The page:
Midterms in Florida and New York: What we know so far?
Tuesday, Florida Democrats selected Rep. Charlie Crist, a former Republican and ex-governor of the state, to challenge powerful current Republican Gov. Ron DeSantis in an effort to reclaim his former position. They also supported Rep. Val Demings’ November campaign against Sen. Marco Rubio.
And in one of New York’s most significant congressional primaries, for the 12th District, CBS News predicted that Representative Jerry Nadler will win the Democratic primary. The seat is secure for the Democrats, and the winner of the primary will undoubtedly be elected in November.
Upper West Side and Upper East Side were combined into a single congressional district, pitting Nadler and Rep. Carolyn Maloney, both with 30 years of experience in Congress, against one another.
In another district affected by redistricting, CBS News had not yet predicted a winner in New York’s 10th Congressional District as of early Wednesday morning. Dan Goldman, who served as a lawyer for the House Democrats during the impeachment of former President Donald Trump, and Yuh-Line Niou, a member of the New York state Assembly, led the crowd of candidates, which also included Rep. Mondaire Jones and City Council member Carlina Rivera.
CBS News estimates that Demings has secured the Democratic nomination for the Senate in Florida.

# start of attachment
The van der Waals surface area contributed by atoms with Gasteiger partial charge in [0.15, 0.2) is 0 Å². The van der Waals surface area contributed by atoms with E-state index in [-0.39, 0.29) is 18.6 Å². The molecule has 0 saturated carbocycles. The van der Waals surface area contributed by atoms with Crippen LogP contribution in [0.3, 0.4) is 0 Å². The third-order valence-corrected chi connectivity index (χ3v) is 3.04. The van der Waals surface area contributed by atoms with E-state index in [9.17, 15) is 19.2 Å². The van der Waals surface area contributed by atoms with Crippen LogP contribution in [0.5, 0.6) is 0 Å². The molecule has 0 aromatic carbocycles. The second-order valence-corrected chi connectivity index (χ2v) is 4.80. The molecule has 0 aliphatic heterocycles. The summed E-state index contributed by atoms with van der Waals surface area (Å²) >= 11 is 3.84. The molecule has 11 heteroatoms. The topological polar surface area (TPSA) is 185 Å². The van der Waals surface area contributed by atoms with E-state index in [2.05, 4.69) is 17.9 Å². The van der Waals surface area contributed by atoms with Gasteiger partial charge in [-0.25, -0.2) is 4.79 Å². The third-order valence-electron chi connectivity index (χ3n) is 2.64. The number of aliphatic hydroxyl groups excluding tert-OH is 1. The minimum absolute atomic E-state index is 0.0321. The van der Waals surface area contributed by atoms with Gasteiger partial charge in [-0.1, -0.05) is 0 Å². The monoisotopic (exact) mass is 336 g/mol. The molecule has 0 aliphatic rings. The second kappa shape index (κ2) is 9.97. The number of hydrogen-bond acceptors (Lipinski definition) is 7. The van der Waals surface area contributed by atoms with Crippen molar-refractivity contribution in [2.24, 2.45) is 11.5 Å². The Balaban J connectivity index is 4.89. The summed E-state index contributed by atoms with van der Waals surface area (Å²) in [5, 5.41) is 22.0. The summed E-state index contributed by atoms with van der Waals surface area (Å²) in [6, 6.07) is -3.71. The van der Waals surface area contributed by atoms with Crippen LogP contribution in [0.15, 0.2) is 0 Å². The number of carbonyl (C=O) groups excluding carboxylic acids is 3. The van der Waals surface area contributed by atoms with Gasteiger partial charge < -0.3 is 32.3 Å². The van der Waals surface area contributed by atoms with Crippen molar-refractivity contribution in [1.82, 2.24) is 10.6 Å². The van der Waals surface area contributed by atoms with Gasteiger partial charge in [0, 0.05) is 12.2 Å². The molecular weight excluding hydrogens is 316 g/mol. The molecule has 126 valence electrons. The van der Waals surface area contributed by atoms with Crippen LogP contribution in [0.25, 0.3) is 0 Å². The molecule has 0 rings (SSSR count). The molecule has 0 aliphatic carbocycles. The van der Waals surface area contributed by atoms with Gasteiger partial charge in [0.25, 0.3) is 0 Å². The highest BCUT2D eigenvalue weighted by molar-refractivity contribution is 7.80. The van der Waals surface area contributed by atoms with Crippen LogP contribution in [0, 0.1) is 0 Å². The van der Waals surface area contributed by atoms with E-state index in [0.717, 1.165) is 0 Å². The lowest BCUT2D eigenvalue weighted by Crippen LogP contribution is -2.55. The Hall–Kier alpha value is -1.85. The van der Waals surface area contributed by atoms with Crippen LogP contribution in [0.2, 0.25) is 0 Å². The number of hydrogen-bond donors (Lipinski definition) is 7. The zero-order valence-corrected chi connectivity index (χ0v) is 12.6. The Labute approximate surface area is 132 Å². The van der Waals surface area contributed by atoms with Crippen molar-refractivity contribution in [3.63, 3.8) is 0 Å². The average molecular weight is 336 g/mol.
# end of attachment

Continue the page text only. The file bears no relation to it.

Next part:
Demings, a former police chief who was mentioned as a potential vice-presidential candidate, has outraised Rubio by over $11 million and has spent $20 million more on commercials than Rubio.
Demings delivered a passionate but brief victory address in Orlando on Tuesday night, where she campaigned on promises to reduce the cost of health care, to defend Social Security and Medicare, abortion rights, voting rights, and gun violence.
“Tonight, we come looking forward,” she said. “It is about holding America to its promise.”
“I dream tonight of an America where every vote matters. My friend and former colleague John Lewis said that the right to vote is precious,” Demigs said. “That is almost sacred. And we have to do everything in our power to protect the right to vote, and when we protect the right to vote, we have to get out and exercise our right to vote. I believe and dream of that America.”
CBS News initiatives The Democratic nomination for governor has been awarded to Crist. From 2007 until 2011, Crist served as the governor of Florida as a Republican.